Petrified wood is a type of fossil. It comes from the Greek word petro meaning “rock” or “stone,” and literally means “wood turned to stone.”
Imagine a forest of long ago: A tree falls down and is later washed into a nearby water source, such as a river or a lake. The wood becomes saturated with water and is later buried by mud, silt, or ash. Over time, the minerals from the water react with the wood. This begins the petrifaction process, which can occur in one of three ways:
1. Permineralization - minerals fill in the voids left in the sediment by the decaying wood
2. Recrystallization - the basic composition of the wood remains the same, but, new crystal structures form in its place
3. Replacement - the original organic material is replaced by inorganic minerals
The petrification process can preserve many of the wood's original details. Tree rings, wood grain, and even the original cell structure can sometimes be seen in petrified wood.
The Beauty of Petrified Wood
During the petrifaction process, organic material is most often replaced by quartz. In its purest form, quartz is a colorless mineral. When other elements are present in the water or sediment during petrifaction, they can influence the color of the quartz. This gives petrified wood its stunning pallet.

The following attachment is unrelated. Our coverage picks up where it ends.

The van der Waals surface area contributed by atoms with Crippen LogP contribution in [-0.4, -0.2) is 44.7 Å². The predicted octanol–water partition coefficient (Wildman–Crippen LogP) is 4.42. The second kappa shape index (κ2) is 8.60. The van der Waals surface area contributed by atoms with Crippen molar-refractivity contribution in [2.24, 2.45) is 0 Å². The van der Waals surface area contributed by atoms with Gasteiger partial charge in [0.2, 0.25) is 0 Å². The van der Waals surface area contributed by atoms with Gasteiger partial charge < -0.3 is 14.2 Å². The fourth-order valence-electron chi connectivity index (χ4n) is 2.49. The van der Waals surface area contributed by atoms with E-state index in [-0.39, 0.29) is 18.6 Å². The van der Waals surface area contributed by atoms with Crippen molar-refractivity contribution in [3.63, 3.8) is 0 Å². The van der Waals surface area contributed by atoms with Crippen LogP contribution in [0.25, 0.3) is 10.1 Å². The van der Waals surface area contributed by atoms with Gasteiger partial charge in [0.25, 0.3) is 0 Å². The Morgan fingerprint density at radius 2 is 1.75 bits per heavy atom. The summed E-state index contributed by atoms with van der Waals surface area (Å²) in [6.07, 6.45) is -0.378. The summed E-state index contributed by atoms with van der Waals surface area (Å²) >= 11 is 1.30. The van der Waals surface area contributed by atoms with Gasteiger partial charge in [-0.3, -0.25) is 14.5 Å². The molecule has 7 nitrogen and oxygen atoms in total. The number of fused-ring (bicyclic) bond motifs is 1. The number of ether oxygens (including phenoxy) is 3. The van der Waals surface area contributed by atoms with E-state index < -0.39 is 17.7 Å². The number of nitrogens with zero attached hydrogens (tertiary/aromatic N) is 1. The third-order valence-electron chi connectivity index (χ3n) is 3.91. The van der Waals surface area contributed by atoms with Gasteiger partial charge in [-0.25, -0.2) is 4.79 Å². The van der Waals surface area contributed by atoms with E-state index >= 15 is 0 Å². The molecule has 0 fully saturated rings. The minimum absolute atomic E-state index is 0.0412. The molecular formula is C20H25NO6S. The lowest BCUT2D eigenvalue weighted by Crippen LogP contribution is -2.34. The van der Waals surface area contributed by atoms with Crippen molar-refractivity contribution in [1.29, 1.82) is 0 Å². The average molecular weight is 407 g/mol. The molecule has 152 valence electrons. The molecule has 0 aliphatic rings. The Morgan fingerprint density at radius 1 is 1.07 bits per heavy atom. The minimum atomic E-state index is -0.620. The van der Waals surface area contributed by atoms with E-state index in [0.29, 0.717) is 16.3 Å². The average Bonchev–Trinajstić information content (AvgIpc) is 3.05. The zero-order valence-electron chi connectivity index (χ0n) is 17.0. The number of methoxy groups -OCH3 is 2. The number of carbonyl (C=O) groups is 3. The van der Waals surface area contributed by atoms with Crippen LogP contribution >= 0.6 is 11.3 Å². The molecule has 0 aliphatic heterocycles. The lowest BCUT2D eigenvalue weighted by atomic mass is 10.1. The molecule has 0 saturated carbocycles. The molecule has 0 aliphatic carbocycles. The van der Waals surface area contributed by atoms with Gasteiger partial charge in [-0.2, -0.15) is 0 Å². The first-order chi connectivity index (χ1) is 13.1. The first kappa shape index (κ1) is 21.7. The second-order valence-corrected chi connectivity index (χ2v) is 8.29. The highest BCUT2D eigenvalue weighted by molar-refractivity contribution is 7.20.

• Red, Orange, Yellow, Brown - Iron Oxide
• Green - Iron Oxide or Uranium
• Blue - Copper, Manganese, Cobalt, or Chromium
• Violet, Purple - Iron Oxide or Manganese
• Black - Iron Oxide, Manganese, or Carbon
• White, Gray - Silicon dioxide
Quartz is a hard and brittle mineral that fractures easily under stress. Its crystalline nature does not create clean breaks at even intervals. This is why petrified wood breaks like a glass rod when stressed. This gives it the appearance of a series of logs evenly cut by a chainsaw.